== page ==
Bigbook_17 - TEST 17 SECTION 1 Time —- 30 minutes 38...

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Unformatted text preview: TEST 17 SECTION 1 Time —- 30 minutes 38 Questions Directions: Each sentence below has one or two 5. blanks, each blank indicating that something has been omitted. Beneath the sentence are five lettered words or sets of words. Choose the word or set of words for each blank that b_es_t fits the meaning of the sentence as a whole. 1. Created to serve as perfectly as possible their workaday ---—-, the wooden storage boxes made in America’s Shaker communities are now —-- for their beauty. 6 (A) environment. .accepted (B) owners. .employed (C) function. .valued (D) reality. .transformed -_ (E) image. .seen . In order to ------ her theory that the reactions are -—-«--, the scientist conducted many experiments, all of which showed that the heat of the first reaction is more than twice that of the second. (A) support. .different (B) comprehend. .constant (C) evaluate. .concentrated (D) capture. .valuable (E) demonstrate. .problematic 3. The sheer bulk of data from the mass media seems i to‘ overpower us and drive us to an easily and readily digestible portion of news. (A) insular (C) synoptic (D) subjective (B) investigative (E) sensational accounts for 4. William James lacked the usual -—-- death; writing _ to his dying father, he spoke without the old man‘s impending‘death. (A) longing for. .regret (B) awe of . .inhibition (C) curiosity about. .ranc’or (D) apprehension of. .eloquence (E) anticipation of. .commiseration about 651 Current data suggest that, although .--—— states between fear and aggression exist, fear and aggres- sion are as distinct physiologically as they are psy- chologically. (A) simultaneous (B) serious (C) exceptional (D) partial (E) transitional It is ironic that a critic of such overwhelming vanity now suffers from a measure of the oblivion to which he was forever —~«-- others; in the end, all his --—-—- has only worked against him. (A) dedicating. self-possession (B) leading. self-righteousness (C) consigning. .self-adulation (D) relegating. .self-sacrifice (E) condemning. .self-analysis . Famous among job seekers for its -—, the com- pany, quite apart from generous salaries, bestowed on its executives annual bonuses and such .—- as low-interest home mortgages and company cars. (A) magnanimity. .reparations (B) inventiveness. .benefits (C) largesse. .perquisites (D) discernment. .prerogatives (E) altruism. .credits GO ON TO THE NEXT PAGE. Directions: In each of the following questions, a related pair of wordsor phrases is followed by five lettered pairs of words or phrases. Select the lettered pair that best expresses a relationship similar to that expressed in the original pair. 8. 'WEB : SPIDER :: 9. 10. 11. 12. (A) flower : bee (C) nest : bird (B) canal : otter (E) bait:flsh (D) acorn : squirrel F OUR-POSTER 5 BED :: (A) convertible : automobile (B) soldierzarmy (C) studentzschool (D) chlorine: water (E) paper : wood BONE : BODY :: (-A) scaffold : hinge (B) brace : comer (C) strutzbuttress (D) lattice : division (E) girderzskyscraper SCOOP ; CONCAVE :: (A) tongs"; hollow (B) spatula : flat (C) beaterztined (D) cleaver2indented (E) skewererde SYMBOLS 2 REBUS 2: A (A) noteszscore (B) nulitaryzinsig'nia (C) proportionstrecipe '(D) program : computer (E) Silversmith : hallmark 652 13. 14. 15. 16. GUSH : EFFUSIVE :; ‘ (A) exult:honest . (B) deliberatezsecretjve (C) giggle:innocent (D) ragezimte _ (E) whisperz‘confldentjal PERORATION : SPEECH :: . (A) tempozmovement (B) figurezportrait (C) lightzshadow (D) verse: stanza (E) coda: sonata INTERREGNUM : GOVERNMENT 2: (A) splice:rope (B) cleavagezcrystal (C) infraction : law (D) frequencyzwave (E) hibemation2activity _ EMBROIDER : CLOTH :: (A) chasermetal (B) patchzquilt (C) gild: gold (D) carve '. knife ‘ ‘ (E) stainzglass ' GO ON TO THE NEXT PAGE. ,V--..._.,...,_. ‘ \ Directions: Each passage in this group is followed by questions based on its content. After reading a passage, Choose the best answer to each question. Answer all questions following a passage on the basis of what is stated or implied in that passage. Visual recognition involves storing and retrieving mem- ories. Neural activity, triggered by the eye, forms an image in the brain’s memory system that constitutes an internal representation of the viewed object. When an object is encountered again, it is matched with its inter- nal representation and thereby recognized. Controversy surrounds the question of whether recognition is a paral- lel, one-step process or a serial, step-by-step one. Psy- chologists of the Gestalt school maintain that objects are recognized as wholes in.a parallel procedure: the inter- nal representation is matched with the retinal image in a single operation. Other psychologists have proposed that internal representation features are matched serially with an object’s features. Although some experiments show that, as an object becomes familiar, its internal represen- tation becomes more holistic and the recognition process correspondingly more.parallel, the weight of evidence seems to support the serial hypothesis, at least for objects that are not notably simple and familiar. 17. The author is primarily concerned with (A) explaining how the brain receives images (B) synthesizing hypotheses of visual recognition (C) examining the evidence supporting the serial- recognition hypothesis (D) discussing visual recognition and some hypotheses proposed to explain it (E) reporting on recent experiments dealing with memory systems and their relationship to - .. neural activity 18. According to the passage, Gestalt psychologists make which of the following suppositions about visual recognition? I. I A retinal image is in exactly the same form as its ' internal representation. , II. Anobject is recognized as a whole without any need for analysis into component parts. III. The matching of an object with its internal representation occurs in only one step. (A) 11 only (B) In only ' (C) I and III only (D) II and III only (E) I, II, and III 653 19. It can be inferred from the passage that the match- ing process in visual recognition is (A) not a neural activity (B) not possible‘i'vhen an object is viewed for the very first time (C) not possible if a feature of a familiar object is changed in some way . (D) only possible when a retinal image is received ‘ in the brain as a unitary whole (E) now fully understood as a combination of the serial and parallel processes 20. In terms of its tone and form, the passage can best be characterized as (A) a biased exposition (B) a speculative study (C) a dispassionate presentation (D) an indignant denial ‘ (E) a dogmatic explanation GO ON To THE NEXT PAGE. In large part as a consequence of the feminist move- ment, historians haVe focused a great deal of attention in recent years on determining more accurately the status of women in various periods. Although much has been accomplished for the modern period, premodem cultures haveproved more difficult: sources are restricted in number, fragmentary, difficult to interpret, and often contradictory. Thus it is not particularly surprising that some earlier scholarship concerning such cultures has so far gone unchallenged. An example is Johann Bachofen’s l86l treatise on Amazons, women-ruled societies of questionable existence contemporary with ancient Greece. ’ Starting from the premise that mythology and legend preserve at least a nucleus of historical fact, Bachofen argued that women were dominant in many ancient soci- eties. His work was based on a comprehensive survey of references in the ancient sources to Amazonian and ‘ other societies with matrilineal customs—societies in which descent and property rights are traced through the female line. Some support for his theory can be found in evidence such as that drawn from Herodotus, the Greek “historian” of the fifth century,B.C., who speaks of an Amazonian society, the Sauromatae, where the women hunted and fought in wars. A woman inrthis society was not allowed to marry until she had killed a person in battle. . Nonetheless, this assumption that the first recorders of ancient myths have preserved facts is problematic. If one begins by examining why ancients refer to Amazons, it becomes clear that ancient Greek descriptions of such societies were meant not so much to represent observed historical fact—real Amazonian societies—but rather to offer “moral lessons" on the supposed outcome of women‘s rule in their own society. The Amazons were often characterized, for example, as the equivalents of giants and centaurs, enemies to be slain by Greek heroes. Their customs were presented not as those of a respect- able society, but as the very antitheses of ordinary Greek practices. Thus, I would argue, the purpose of accounts of the Amazons for their male Greek recorders was didactic, to teach both male and female Greeks that all-female groups, formed by withdrawal from traditional society, are destructive and dangerous. Myths about the Ama- zons were used as arguments for the male-dominated status quo. in which groups composed exclusively of either sex were not permitted to segregate themselves permanently from society. Bachofen was thus misled in his reliance on myths for information about the status of women. The sources that will probably tell contempo- rary historians most about women in the ancient world are such social documents as gravestones. wills, and man'iage contracts. Studies of such documents have already begun to show how mistaken we are when we try to derive our picture of the ancient world exclusively from literary sources. especially myths. 654 21. The primary purpose of the passage is to (A) compare competing new approaches to under- standing the role of women in ancient soci- eties ' (B) investigate the ramifications of Bachofe'n’s the- ory about the dominance of women in ancient societies ' (C) explain the burgeoning interest among histori- ans in determining the actual status of women in various societies (D) analyze the nature of Amazonian society and uncover similarities between it and the Greek world (E) criticize the value of ancient myths in deter- mining the status of women in ancient soci- eties * 22. All of the following are stated by the author as problems connected with the sources for knowledge of premodem cultures EXCEPT (A) partial completeness (B) restricted accessibility (C) difficulty of interpretation‘ (D) limited quantity: . (E) tendency toward contradiction u 23. Which of the following can be inferred from the passage about the myths recorded by the ancient Greeks? I. They sometimes included portrayals of women holding positions of power. ll. They sometimes contained elaborate explana- tions ofinheritance customs. ' 111. They comprise almost all of the material avail— able to historians about ancient Greece. ' (A) Ionly (B) Ill only (C) land In only (D) II and III only (E) I. II, and Ill 00 ON TO THE NEXT PAGE. 24. 25. Which of the following is presented in the passage as evidence supporting the author’s view of the ancient Greeks‘ descriptions of the Amazons? (A) The requirement that Sauromatae women kill in battle before marrying (B) The failure of historians to verify that women were ever governors of ancient societies (C) The classing of Amazons with giants and cen- taurs , (D) The well-established unreliability of Herodotus as a source of information about ancient societies (E) The recent discovery of ancient societies with matrilineal customs It can be inferred from the passage that the probable reactions of many males in ancient Greece to the idea of a society ruled by women could best be char- acterized as (A) confused and dismayed (B) wary and hostile (C) cynical and disinterested (D) curious but fearful (E) excited but anxious 655 26. 27. The author suggests that the main reasonfor the persisting influence of Bachofen‘s work is that (A) feminists have shown little interest in ancient societies ‘ (B) Bachofen‘s knowledge of Amazonian culture is unparalleled (C) reliable information about the ancient world is difficult to acquire (D) ancient societies show the best evidence of women in positions of power (E) historians have been primarily interested in the modern period The author’s attitude t0ward Bachofen’s treatise is best described as one of (A) qualified approval (B) profound ambivalence (C) studied neutrality (D) pointed disagreement (E) unmitigated hostility GO ON TO THE NEXT PAGE. Directions: Each question below consists of a word 32. ABERRANT : (A) attractive (B) predictive printed in capital letters, followed by five lettered words (C) blissful (D) normal (E) precise or phrases. Choose the lettered word or phrase that is ' L {nost nearly opposxte in meaning to the word in capital 33. OBDURATE I (A) flexible etters. . . . . V V (B) timid (C) retrospective Since some of the questions require you to distinguish (D) WhimSical (E) alienated fine shades of meaning, be sure to consider all the choices before deciding which one is best. 34. LIST : (A) be upside down (B) be upright (C) slide backward 28. COLLECT:(A) scatter (B) avoid (D) way” and f” (E) “° Ha" (C) hide (D) search (E) create 35. FORESTALL:(A) announce 'ii - (B) equivocate (C) prolong . z . t. . . ‘ 29 SERRATED (A) w1thou Jomts (D) preamth (E) steady (B) without folds (C) without notches (D) variegated (E) mutated _ 36. TENDENTIOUS:(A) unbiased (B) severely hampered (C) inapplicable 30' FLEDGLING’ (D) highly productive (E)-curved (A) experienced-practitioner (B) successful competitor - (C) reluctant volunteer 37. REDUNDANT:(A) consistent (D) recent convert (B) complex (C) diffuse (E) attentive listener (D) insighth (E) economical 31. SUPPOSITION: 38. RUE:(A) tenderness 2 (B) sincerity (A) certainty (C) heartiness (D) spite - (E) satisfaction (B) inferiority (C) irrelevance (D) unexpected occurrence (E) clear position 656 SECTION 2 Time —— 30 minutes 38 Questions Directions: Each sentence bel0w has one or two blanks. each blank indicating that something has been omitted. Beneath the sentence are five lettered words or sets of words. Choose the word or set of words for each blank that E fits the meaning of the sentence as a whole. 1. There are no solitary, free-living creatures; every form of life is --—-- other forms. (B) parallelvtc (D) Overshadowed by (A) segregated from (C) dependent on (E) mimicked by 2. The sale of Alaska was not so much an American coup as a matter of-——- for an imperial Russia that was short of cash and unable to its own continental coastline. (A) negligence. .fortify (B) custom. .maintain (C) convenience. .stabilize (D) expediency. .defend . I (E) ekigency. .reinforce 3. Despite assorted effusions to the contrary, there is no necessary link between scientific skill and human- : ism, and, quite possibly, there may be something of l a -——- between them. (B) fusion (C) congruity (E) reciprocity (A) generality (D) dichotomy 4. A common argument claims that in folk art, the artist’s subordination of technical mastery to intense feeling — the direct communication of emotion to the viewer. I (A) facilitates (B) averts (C) neutralizes (D) implies (E) represses 657 . In eighth-century Japan, people who . If duty is the natural 5. While not completely nonplussed by the unusually caustic responses from members of the audience, the speaker was nonetheless visibly by their lively cntimsm. (A) humiliated (B) discomfited (C) deluded (D) disgraced (E) tantalized waste- land were rewarded with official ranks as part of an effort to overcome the shortage of —-— fields. (A) conserved. .forested (B) reclaimed. .arable (C) cultivated. .domestic (D) irn'gated. .accessible (E) located. .desirable. ‘of one’s the course of future events, then people who are power- ful have duty placed on them whether they like it or not. (A) correlate. .understanding of (B) outgrowth. .control over (C) determinant. .involvement in (D) mitigant. preoccupation with (E) arbiter. .responsibility for GO ON TO THE NEXT PAGE: ‘ x Directions: In each of the following questions, a related 12. INSECT ; BUTTERFLY : pair of words or phrases isfollowed by five lettered (A) perfume ; essence . pairs of words or phrases. Select the lettered pair that (B) botany : Chrysanthemum. best expresses a relationship similar to that expressed in (C) philosophy : metaphysics the original pair. ' (D) pitch : black ‘ (E) color : brightness 3. COMA ; UNCONSCIOUSNESS :: 1 r ‘ (A) amnesia : effort 13. PERNTCIOUS : INJURE :: (B)' delirium : confusion (A) officious : deny (C) paralysis : pain (B) propitious : conjure (D) hallucination : numbness (C) audacious : allude (E) fever: calm - ' (D) avaricious : dispel (E) disingenuous : mislead 9. TOURNIQUET : BLOOD :: (A) bridge : river ' (B) antiseptic : surgery (C) dam 1 water 14. FLAG : VIGOR :: (A) endure : courage (D) Pressureiair (E) bUCkCIIWCII (B) tire:monotony_ (C) questionrpereeption (D) waver2resolution (E) flattergcharm 10. FOUNDATION 1 HOUSE :: ‘ (A) mountain : tunnel 15. EMBARRASS : MORTIFY :: (B) ground : sky ‘ (A) adumbrate : insinuate (C) net: trapeze - (B) indulge :- mollycoddle (D) pedestal : statue . (C) aggrandize : venerate (E) pole:banner_ ' (D) relent:deflate (E) upstage : demoralize 11. PHILATELIST : STAMPS :: ~ . (A) numismatist : coins l6. DISTILL : PURITY :: (B) astrologer:predictions (A) leavcnzvolume gepteticist :hrorrlnaoiomes piglvegze flt'lagility ca ograp :_ p a sor : ri 'ance (E) pawnbrplcerqewelry (D) homogenizezfluidity (E) conduct : charge GO ON TO THE NEXT PAGE. 658 “rum-a ‘ \ Directions: Each passage in this group is followed by questions based on its content. After reading a passage. choose the best answer to each question. Answer all questions following a passage on the basis of what is stated or implied in that passage. Initially the Vinaver. theory_ that Malory’s eight romances, once thought to be fundamentally unified, were in fact eight independent works produced both a sense of relief and an unpleasant shock. Vinaver’s the- ory comfortably explained away the apparent contra- dictions of chronology and made each romance inde- pendently satisfying. It was, however, disagreeable to find that what had been thought of as one book was now eight books. Part of this response was the natural reaction to the disturbance of set ideas. Nevertheless, even now, after lengthy consideration of the theory’s relined but legitimate observations, one cannot avoid the conclusion that the eight romances are only one work. It is not quite a matter of disagreeing with the theory of independence, but of rejecting its implica- tions: that the romances may be taken in any or no particular order, that they have no cumulative effect, and that they are as separate as the works of a modern novelist. l7. The primary purpose of the passage is to (A) discuss the validity of a hypothesis (B) summarize a system of general principles (C) propose guidelines for future argument (D) stipulate conditions for acceptance of an inter- pretation (E) deny accusations about an apparent contradic-, tion ’ ’ 18. It can be inferred from the passage that the author believes which of the following about Malory’s works? I I. There aremeaningful links between and among the romances. I II. The subtleties of the romances are obscured when they are taken as one work. III. Any contradictions in chronology among the romances are less important than their over- all unity. (A) Ionly (B) III- only (C) I and III only (D) II and III only (E) I, II, and III - r 659 19. The author of the passage concedes which of the 20. following about the Vinaver theory? (A) It gives a clearer understanding of the unity of Malory’s romances. (B) It demonstrates the irrationality of considering Malory’s romances to be unified. (C) It establishes acceptable links between Mal- ory’s romances and modern novels. (D) It unifies earlier and later theories concerning the chronology of Malory’s romances. (E) It makes valid and subtle comments about Malory,’s romances. It can be inferred from the passage that, in evaluat- mg the Vinaver theory, some critics were (A) frequently misled by the inconsistencies in Malory’s work (B) initially biased by previous interpretations of Malory‘s work (C) conceptually displeased by the general interpre- tation that Vinaver rejected (D) generally in agreement with Vinaver's compari- ‘ sons between Malory and modern novelists (E) originally skeptical about Vinaver’s early con- clusions with respect to modern novels TA... '00 ON TO THE NEXT PAGE. We can distinguish three diiTerent realms of matter, three levels on the quantum ladder. The first is the atomic realm, which includes the world of atoms, their interactions, and the structures that are formed by them, such as molecules, liquids and solids, and gases and plas- mas. This realm includes all the phenomena of atomic physics, chemistry, and, in a czrtain sense, biology. The energy exchanges taking place in this realm are of a rela- tively low order. If these exchanges are below one elec- tron volt, such as in the collisions between molecules of the air in a room, then atoms and molecules can be regarded as elementary particles. That is, they have “conditional elementarity" because they keep their iden- tity and do not change in any collisions or in other pro- eesses at these low energy exchanges. If one goes to higher energy exchanges, say 104 electron volts, then atoms and molecules will decompose into nuclei and electrons; 'at this level, the latter particlesmust be consid- ered as elementary. We find examples of structures and processes of this first rung of the quantum ladder on Earth, on planets, and on the surfaces of stars. The next rung is the nuclear realm. Here the energy exchanges are much higher, on the order of millions of electron volts. As long as we are dealing with phenom- ena in the atomic realm, such arnOunts of energy are unavailable, and most nuclei are inert: they'do not change. However, if one applies energies of millions of electron volts, nuclear reactions, fission and fusion, and the processes of radioactivity occur; our elementary par- ticles then are protons, neutrons, and electrons. In addi- tion, nuclear processes producz neutrinos, particles that have no detectable mass or charge. In the universe, ener- gies at this level are available in the centers of stars and in star explosions. Indeed, the energy radiated by the stars is produced by nuclear reactions. The natural 660 radioactivity we find on Earth is the long-lived remnant of the time when now-earthly matter was expelled into space by a major stellar explosion.» The third rung of the quantum ladder is the subnu- clear realm. Here we are dealing with energy exchanges of many billions of electron volts. We encounter excited nucleons, new types of particles such as mesons, heavy electrons, quarks, and gluons, and also antimatterin large quantities. The gluons are the quanta, or smallest units, of the force (the strong force) that keeps the quarks together. As long as we are dealing with the atomic or nuclear realm, these new types of particles do not occur and the nucleons remain inert. But at subnu- clear energy levels, the nucleons and mesons appear to be composed of quarks, so that the quarks and gluons figure as elementary particles. 21. The primaryitopic of the passage is which of the following? (A) The interaction of the realms on the quantum ladder » i (B) Atomic structures found on Earth, on other planets, and on the surfaces of stars (C) Levels of energy that‘are released in nuclear ‘ reactions on Earth and in stars (D) Particles and processes found in the atomic,_ nuclear, and subnuclear realms (E) New types of particles occurring in the atomic realm ’ _ GO ON TO THE NEXT PAGE. 22. 24. According to the passage, radioactivity that occurs naturally on Earth is the result of (A) the production of particles that have no detectable mass or electric charge (B) high energy exchanges on the nuclear level that occurred in an ancient explosion in a star (C) processes that occur in the center of the Sun. which emits radiation to the Earth (D) phenomena in the atomic realm that cause atoms and molecules to decompOSe into nuclei and electrons (E) high-voltage discharges of electricity that took place in the atmosphere of the Earth shortly after the Earth was formed . The author organizes the passage by (A) making distinctions between two groups of par- ticles, those that are elementary and those that are composite ' (B) explaining three methods of transferring energy to atoms and to the smaller particles that constitute atoms (C) describing several levels of processes, increasing in energy, and corresponding sets of particles, generally decreasing in size I (D) putting forth an argument concerning energy levels and then conceding that several qualifi- cations of that argument are necessary (E) making several successive refinements of a defi- nition of elementarity on the basis of several groups of experimental results According to the passage, which of the fOIIOWing can be found in the atomic realm? (A) More than one level of energy exchange ' (B) Exactly one elementary particle (C) Exactly three kinds of atomic structures (D) Three levels on the quantum ladder (E) No particles smaller than atoms 661 25. 26. 27. ( \ According to the author, gluons are not (A) considered to be detectable (B) produced in nuclear reactions (C) encountered in subnuclear energy exchanges (D) related to the strong force (E) found to be conditionally elementary At a higher energy level than the subnuclear level described, if such a higher level exists, it can be expected on the basis of the information in the pas- sage that there would probably be (A) excited nucleons (B) elementary mesons (C) a kind of particle without detectable mass or charge - (D) exchanges of energy on the order of millions of electron volts ' (E) another set of elementary particles The passage speaks of particles as having condi— tional elementarity if they ‘ _(A) remain unchanged at a given level of energy exchange (B) cannot be decompOSed into smaller'conj ‘ stituents . (C) are mathematically simpler than some other set of particles (D) release energy at a low level in collisions. (E) belong to the nuclear level on the quantum lad- der GO ON TO THE NEXT PAGE. Directions: Each question below consists of a word 33. ABATE: (A) attach (l3) alter printed in capital letters, followed by five lettered words (C) absent (D) assist (E) augment or phrases. Choose the lettered word or phrase that is ' . Snearly opfisrte in meaning to the word in capital 34' DOFF: (A) rm (B) don (C) ply ' . (D) clasp tightly (E) hide carefully Since some of the questions require you to distinguish fine shades of meaning, be sure to consider all the 35. ERUDITE: (A) unsettled choices before deciding which one is best. (B) unfettered (C) untalented (D) untitled (E) unlettered 28. PARTITION: (A) unify (B) mollify (C) nullify (D) indemnify (E) fortify 36. GARRULITY: (A) servility (B) forbearance (C) peacefulness , 29. ABHOR: (A) greatly admire (D) “0mm” ' (E) tadmmity (B) promise absolutely (C) inspire (D) credit (E) improve ' 37. SCOTCH: (A) entrust (B) emphasiZe (C) encourage (D) renovate 3o. TAINTED: (A) available (B) strident 05) “mm (C) conspicuous (D) wholesome (E) insensible 38. LIBERTINE: (A) serf (B) miser (C), prisoner (D) ascetic 31. CARDINAL: (A) abstract (B) elusive (E) aumofimfim (C) subtle (D) minor (E) miniature 32. ESTRANGEMENT: ' (A) reconciliation (B) dissemblance ’ '1‘ (C) consolation (D) chaotic situation (E) continuous negotiation >662 x FOR GENERAL TEST 17 ONLY‘ Answer Key and Percentages‘ cl Examinees Answering Each Question Correctly QUANTITATIVE ABILITY ANALYTICAL ABILITY VEHBAL ABILITY Sutton 1 Section 2 Section 5 5mm. 5 Numuer Answer Number Answer Numtm Answer 1 Answer : Numuer Ansvm' Number Answer C C B A E A D C A A C D C B 5 a A D C A E B A A O C B B c A C B C E E C B B D C A C C B B E D A D E 11 B 77 11 A A E D 12 A I 45 ‘ 1 c a 5 A 13 o 55 ‘ 13 E o E a 14 E 21 14 D A A D 15 E ; 17 15 8 22 D c a 16 A ‘ 9 16 A 27 A o c 17 D ‘ 79 17 A 44 E A E 18 D 43 18 C 51 B c A 19 B 58 19 E 25 D D D 20 C 36 20 B 38 C E D E 64 21 D 64 3 8 D B 53 22 . B 69 B D C A 59 23 C 72 D a C C 53 24 A 40 C C a B . 70 25 B 42 C E C C 53 26 E 49 B D 75 27 A _58 C A 94 26 A 91 D C 71 29 A 86 A A 66 30 D 83 E A 60 31 D 73 D 43 32 A 73 A 45 33 E 46 B 45 34 8 50 D 39 35 E 25 A E E C E D 'Estimamd P+ for the group at examinees who took the GRE General Test in a recent three-year period. 689 ...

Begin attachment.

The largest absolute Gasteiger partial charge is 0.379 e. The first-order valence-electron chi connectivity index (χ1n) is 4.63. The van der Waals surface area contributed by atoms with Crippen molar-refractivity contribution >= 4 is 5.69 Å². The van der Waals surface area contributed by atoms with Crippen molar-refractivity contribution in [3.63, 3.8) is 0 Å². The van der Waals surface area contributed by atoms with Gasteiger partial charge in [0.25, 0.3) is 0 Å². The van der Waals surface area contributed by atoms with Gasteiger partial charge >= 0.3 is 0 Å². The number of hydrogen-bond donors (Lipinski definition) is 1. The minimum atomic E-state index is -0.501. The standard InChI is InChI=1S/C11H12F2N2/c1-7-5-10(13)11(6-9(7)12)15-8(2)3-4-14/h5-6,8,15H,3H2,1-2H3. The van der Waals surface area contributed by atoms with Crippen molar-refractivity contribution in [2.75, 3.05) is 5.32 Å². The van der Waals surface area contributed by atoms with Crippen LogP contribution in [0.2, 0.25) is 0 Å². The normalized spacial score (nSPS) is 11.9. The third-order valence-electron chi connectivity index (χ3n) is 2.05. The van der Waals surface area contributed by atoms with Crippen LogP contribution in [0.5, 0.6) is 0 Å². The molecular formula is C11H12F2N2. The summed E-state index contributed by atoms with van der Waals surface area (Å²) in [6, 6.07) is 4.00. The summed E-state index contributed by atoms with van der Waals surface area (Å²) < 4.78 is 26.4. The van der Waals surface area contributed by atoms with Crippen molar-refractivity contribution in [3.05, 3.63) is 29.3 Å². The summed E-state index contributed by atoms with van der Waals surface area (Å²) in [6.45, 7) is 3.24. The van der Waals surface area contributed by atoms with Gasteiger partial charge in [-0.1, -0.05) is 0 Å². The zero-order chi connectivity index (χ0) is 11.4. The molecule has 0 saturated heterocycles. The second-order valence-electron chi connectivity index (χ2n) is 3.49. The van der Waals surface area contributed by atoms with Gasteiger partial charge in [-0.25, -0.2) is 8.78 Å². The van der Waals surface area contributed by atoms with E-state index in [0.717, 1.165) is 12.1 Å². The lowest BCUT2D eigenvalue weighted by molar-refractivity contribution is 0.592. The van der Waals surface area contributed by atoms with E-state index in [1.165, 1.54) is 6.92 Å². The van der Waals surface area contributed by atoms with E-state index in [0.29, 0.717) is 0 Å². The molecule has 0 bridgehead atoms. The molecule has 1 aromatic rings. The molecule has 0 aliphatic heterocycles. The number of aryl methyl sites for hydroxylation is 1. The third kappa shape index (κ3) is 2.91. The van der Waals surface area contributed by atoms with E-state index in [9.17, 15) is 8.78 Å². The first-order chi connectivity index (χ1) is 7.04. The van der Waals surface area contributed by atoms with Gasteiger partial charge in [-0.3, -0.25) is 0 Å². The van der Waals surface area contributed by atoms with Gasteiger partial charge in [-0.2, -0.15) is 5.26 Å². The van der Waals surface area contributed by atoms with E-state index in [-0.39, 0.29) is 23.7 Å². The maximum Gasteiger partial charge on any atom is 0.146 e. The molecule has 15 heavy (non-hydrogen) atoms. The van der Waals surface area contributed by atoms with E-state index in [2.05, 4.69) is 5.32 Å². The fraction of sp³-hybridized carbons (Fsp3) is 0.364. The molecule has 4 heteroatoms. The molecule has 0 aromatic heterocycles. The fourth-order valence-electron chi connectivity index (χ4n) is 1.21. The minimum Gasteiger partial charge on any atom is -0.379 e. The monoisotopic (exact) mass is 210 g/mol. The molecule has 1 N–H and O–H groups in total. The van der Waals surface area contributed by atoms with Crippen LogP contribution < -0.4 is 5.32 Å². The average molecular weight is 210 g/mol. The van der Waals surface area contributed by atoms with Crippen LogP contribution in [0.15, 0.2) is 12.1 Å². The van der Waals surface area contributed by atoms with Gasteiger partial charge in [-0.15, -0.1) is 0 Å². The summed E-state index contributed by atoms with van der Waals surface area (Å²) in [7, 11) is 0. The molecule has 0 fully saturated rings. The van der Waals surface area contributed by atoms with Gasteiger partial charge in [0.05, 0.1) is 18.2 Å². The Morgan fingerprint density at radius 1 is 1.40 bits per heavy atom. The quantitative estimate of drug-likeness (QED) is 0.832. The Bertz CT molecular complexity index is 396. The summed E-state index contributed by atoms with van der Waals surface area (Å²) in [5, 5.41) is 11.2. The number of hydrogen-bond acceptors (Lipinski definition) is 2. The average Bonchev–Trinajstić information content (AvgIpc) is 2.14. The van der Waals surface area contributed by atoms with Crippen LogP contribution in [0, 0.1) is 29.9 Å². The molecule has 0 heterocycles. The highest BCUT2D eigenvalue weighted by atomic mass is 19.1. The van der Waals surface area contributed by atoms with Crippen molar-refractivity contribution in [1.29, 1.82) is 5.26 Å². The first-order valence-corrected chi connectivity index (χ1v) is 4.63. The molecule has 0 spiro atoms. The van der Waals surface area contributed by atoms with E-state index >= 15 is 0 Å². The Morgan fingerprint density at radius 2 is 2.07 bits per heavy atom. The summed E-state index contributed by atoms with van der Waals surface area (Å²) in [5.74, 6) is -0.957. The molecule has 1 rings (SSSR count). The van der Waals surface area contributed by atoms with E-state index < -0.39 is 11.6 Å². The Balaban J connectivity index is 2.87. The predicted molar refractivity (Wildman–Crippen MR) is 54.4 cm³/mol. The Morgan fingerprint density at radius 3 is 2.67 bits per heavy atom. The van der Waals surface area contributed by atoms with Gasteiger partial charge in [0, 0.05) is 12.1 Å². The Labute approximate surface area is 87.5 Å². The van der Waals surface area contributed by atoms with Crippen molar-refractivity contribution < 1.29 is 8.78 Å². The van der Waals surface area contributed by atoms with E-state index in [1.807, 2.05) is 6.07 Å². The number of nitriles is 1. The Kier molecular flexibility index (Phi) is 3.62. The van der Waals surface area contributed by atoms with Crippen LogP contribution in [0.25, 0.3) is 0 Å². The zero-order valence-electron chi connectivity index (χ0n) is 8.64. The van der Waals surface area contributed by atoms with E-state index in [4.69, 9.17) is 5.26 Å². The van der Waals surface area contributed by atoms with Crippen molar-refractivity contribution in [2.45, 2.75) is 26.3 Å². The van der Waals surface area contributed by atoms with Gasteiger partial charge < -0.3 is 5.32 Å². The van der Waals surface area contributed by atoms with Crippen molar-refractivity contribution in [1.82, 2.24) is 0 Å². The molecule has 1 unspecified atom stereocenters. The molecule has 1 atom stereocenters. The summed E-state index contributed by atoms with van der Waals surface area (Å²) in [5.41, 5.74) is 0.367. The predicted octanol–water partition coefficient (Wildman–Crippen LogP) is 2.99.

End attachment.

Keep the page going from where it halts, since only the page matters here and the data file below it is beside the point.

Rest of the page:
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Bigbook_17 - TEST 17 SECTION 1 Time —- 30 minutes 38...